Motshidisi proudly shows us her new bed.




Motshidisi talking to the lads at the village tavern.


The Village Mother
We have some difficulty finding the house, and have to ask for directions. Everyone knows who Motshidisi is. The villagers smile and point out the way. Motshidisi is a popular figure.

“I used to sit up at night waiting for him to come home and beat me.”

Uses her position as “village mother” to work against violence and the spread of HIV/AIDS.  

Both Motshidisi’s daughter and her ex-husband died of AIDS. Since then she has talked and talked and talked about the disease - and about the violence. Slowly, people are beginning to respond.

Everyone knows Motshidisi’s story. Her mother left her three children with their grandmother. Their grandmother was not a kind person; she made the children work to earn money but did not feed them. When Motshidisi was eleven her grandmother grew tired of the children and sent them back to their mother, who had remarried and had three new children. Motshidisi’s step-father tried to force himself on her and when she told what had happened she was even more badly treated.
“I got married when I was 20, mainly to get away from home. My husband beat me almost from the first day. He knew I couldn’t go back home to my family.”

In the 24 years Motshidisi was married she gave birth to six children. Many other children were born in the village during this time, with Motshidisi’s husband as the father.
“Sometimes he lived somewhere else, sometimes here. I thought it was better he was here. It was better for the children too. When he was here we knew more or less what to expect. I used to sit up at night waiting for him to come home and beat me so I could go to bed afterwards.”

Her husband found out he had AIDS. Several of his mistresses had already died.

Finally she decided to get a divorce. Her son had started having problems at school.  Motshidisi had to make a choice and her children supported her.
In 2007, after the divorce had come through, her husband found out he had AIDS. Several of his mistresses had already died. To date, seven women Motshidisi’s husband had been with have died from the disease.  Others are undergoing treatment.
“I’m the only one who has escaped ...”

“He had 18 children altogether,” Motshidisi says drily.  “They all came to the funeral. I was the one who cared for him at the end, even though we were divorced. He died here, in my house. God will judge him, not me.”

The year before Motshidisi filed for divorce, her 23-year-old daughter died from AIDS. That was when she made her mind up. The secrecy had to stop.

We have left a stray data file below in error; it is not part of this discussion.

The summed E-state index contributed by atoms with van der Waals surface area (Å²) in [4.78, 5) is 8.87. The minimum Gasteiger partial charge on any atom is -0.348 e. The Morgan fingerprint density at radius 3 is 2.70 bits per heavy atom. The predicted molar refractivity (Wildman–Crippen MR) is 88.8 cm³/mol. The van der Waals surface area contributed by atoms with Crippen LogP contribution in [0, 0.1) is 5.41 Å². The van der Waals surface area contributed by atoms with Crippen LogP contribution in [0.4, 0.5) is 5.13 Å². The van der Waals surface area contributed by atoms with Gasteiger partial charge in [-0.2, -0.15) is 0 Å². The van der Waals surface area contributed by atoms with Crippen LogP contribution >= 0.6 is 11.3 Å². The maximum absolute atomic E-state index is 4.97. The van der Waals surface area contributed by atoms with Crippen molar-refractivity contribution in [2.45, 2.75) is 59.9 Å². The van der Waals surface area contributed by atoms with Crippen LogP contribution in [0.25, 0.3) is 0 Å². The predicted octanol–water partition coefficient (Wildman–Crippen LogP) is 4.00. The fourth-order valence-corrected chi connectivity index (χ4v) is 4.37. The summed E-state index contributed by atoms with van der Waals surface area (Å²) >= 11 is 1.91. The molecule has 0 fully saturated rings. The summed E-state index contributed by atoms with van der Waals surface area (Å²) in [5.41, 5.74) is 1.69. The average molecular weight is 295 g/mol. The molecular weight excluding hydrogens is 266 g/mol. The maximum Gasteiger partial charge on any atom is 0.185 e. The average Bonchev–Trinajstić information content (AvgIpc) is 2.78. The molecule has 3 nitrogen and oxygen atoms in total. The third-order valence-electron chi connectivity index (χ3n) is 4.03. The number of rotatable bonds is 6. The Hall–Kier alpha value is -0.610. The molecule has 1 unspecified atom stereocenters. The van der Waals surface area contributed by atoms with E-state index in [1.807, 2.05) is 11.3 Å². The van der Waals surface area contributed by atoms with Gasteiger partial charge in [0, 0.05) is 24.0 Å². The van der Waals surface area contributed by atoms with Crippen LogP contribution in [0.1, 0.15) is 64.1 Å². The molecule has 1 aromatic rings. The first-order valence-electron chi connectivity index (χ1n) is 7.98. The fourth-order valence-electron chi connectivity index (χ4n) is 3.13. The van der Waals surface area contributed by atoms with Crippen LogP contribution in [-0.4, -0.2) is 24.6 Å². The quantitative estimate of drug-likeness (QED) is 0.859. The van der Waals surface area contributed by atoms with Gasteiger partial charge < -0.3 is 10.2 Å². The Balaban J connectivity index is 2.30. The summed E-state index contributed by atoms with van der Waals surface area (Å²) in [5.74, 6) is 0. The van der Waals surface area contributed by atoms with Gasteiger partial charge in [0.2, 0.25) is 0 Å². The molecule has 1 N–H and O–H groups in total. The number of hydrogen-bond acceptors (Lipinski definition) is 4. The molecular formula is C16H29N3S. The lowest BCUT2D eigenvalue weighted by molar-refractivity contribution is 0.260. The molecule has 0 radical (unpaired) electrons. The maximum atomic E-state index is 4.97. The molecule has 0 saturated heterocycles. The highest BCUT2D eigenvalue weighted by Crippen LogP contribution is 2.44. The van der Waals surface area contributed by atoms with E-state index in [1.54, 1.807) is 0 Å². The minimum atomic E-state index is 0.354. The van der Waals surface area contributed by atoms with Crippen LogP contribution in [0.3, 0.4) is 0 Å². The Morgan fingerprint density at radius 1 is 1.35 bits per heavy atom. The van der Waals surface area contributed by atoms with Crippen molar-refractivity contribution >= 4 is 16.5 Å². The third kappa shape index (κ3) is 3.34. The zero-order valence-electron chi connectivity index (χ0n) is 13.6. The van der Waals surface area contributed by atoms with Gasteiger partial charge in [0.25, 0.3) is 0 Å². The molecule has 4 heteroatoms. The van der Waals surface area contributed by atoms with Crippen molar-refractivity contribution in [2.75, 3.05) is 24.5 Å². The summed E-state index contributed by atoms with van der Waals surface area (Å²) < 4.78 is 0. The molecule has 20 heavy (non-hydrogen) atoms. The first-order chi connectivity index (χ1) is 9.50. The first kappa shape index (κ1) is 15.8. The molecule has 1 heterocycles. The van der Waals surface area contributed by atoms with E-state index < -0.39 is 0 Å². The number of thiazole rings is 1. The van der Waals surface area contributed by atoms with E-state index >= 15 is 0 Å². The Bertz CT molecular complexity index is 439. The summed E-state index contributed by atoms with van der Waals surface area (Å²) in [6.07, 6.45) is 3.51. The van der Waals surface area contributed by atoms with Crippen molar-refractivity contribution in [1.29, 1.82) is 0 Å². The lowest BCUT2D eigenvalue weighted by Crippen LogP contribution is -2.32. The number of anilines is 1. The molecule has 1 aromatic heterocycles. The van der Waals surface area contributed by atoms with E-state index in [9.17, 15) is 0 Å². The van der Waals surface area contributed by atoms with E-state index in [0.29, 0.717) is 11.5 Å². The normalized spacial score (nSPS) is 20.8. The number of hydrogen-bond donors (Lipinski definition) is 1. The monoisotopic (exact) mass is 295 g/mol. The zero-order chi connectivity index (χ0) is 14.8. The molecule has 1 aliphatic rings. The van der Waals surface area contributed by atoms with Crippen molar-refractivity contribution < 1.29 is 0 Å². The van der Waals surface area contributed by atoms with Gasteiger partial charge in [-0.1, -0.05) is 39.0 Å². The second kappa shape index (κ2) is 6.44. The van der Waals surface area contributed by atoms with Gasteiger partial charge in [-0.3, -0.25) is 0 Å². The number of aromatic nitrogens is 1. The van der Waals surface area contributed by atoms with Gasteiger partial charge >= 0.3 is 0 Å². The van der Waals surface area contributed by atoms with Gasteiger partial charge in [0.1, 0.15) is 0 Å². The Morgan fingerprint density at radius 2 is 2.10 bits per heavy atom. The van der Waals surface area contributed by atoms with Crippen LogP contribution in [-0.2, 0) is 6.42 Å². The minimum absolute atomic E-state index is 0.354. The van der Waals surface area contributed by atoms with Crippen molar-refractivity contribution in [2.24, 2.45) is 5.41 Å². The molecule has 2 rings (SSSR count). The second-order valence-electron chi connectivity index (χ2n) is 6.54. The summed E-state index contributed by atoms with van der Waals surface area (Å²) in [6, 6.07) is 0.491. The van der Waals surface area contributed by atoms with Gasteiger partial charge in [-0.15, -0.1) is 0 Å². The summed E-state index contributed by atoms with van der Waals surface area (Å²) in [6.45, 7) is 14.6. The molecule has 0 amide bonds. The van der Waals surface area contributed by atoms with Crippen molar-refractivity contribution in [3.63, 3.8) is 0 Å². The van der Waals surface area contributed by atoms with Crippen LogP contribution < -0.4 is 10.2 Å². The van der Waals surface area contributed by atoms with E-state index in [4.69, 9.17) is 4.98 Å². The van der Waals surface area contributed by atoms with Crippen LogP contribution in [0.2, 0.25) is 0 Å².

“I talked openly about the disease at the funeral. It was the first time anyone had done so in this village. We formed a support group for the sick and their relatives. Things started happening. We are working to encourage people to use a condom and to stick to one partner. And to stop abusing and raping their wives.”

It may be because of all the grief that Motshidisi has suffered – but she is widely respected in the village. Everyone knows what she has been through and is impressed by the way in which she lives her life. She is currently working with a project for orphans.
“People listen to me,” she says modestly.

Sometimes she gets angry with us, for example if she’s seen me drunk, but most of the time she listens and gives us good advice.

This is obvious in the village tavern, at the table with the empty beer bottles. A group of young men sits playing cards and talking under the shade of a tree. Most of them are unemployed. Motshidisi comes here at least once a week to talk to the lads.
“She is our good mother,” says Tshepiso and empties the big bottle of beer. “We can talk to her when we have problems. Sometimes she gets angry with us, for example if she’s seen me drunk, but most of the time she listens and gives us good advice.”

Motshidisi knows everyone in the village.
“Most of the people who are HIV positive are married,” she says. “We believe that around 30 per cent of all the adults in our area are infected. The infection is usually diagnosed when the woman is pregnant, because all pregnant women are tested. That makes people believe that the disease comes from the woman. I take every opportunity to educate them. I talk at all the funerals and tell them the facts. When people are given medicine and begin to look healthy again they think it’s all over and then they continue spreading the infection. I’ve got a lot of work to do.”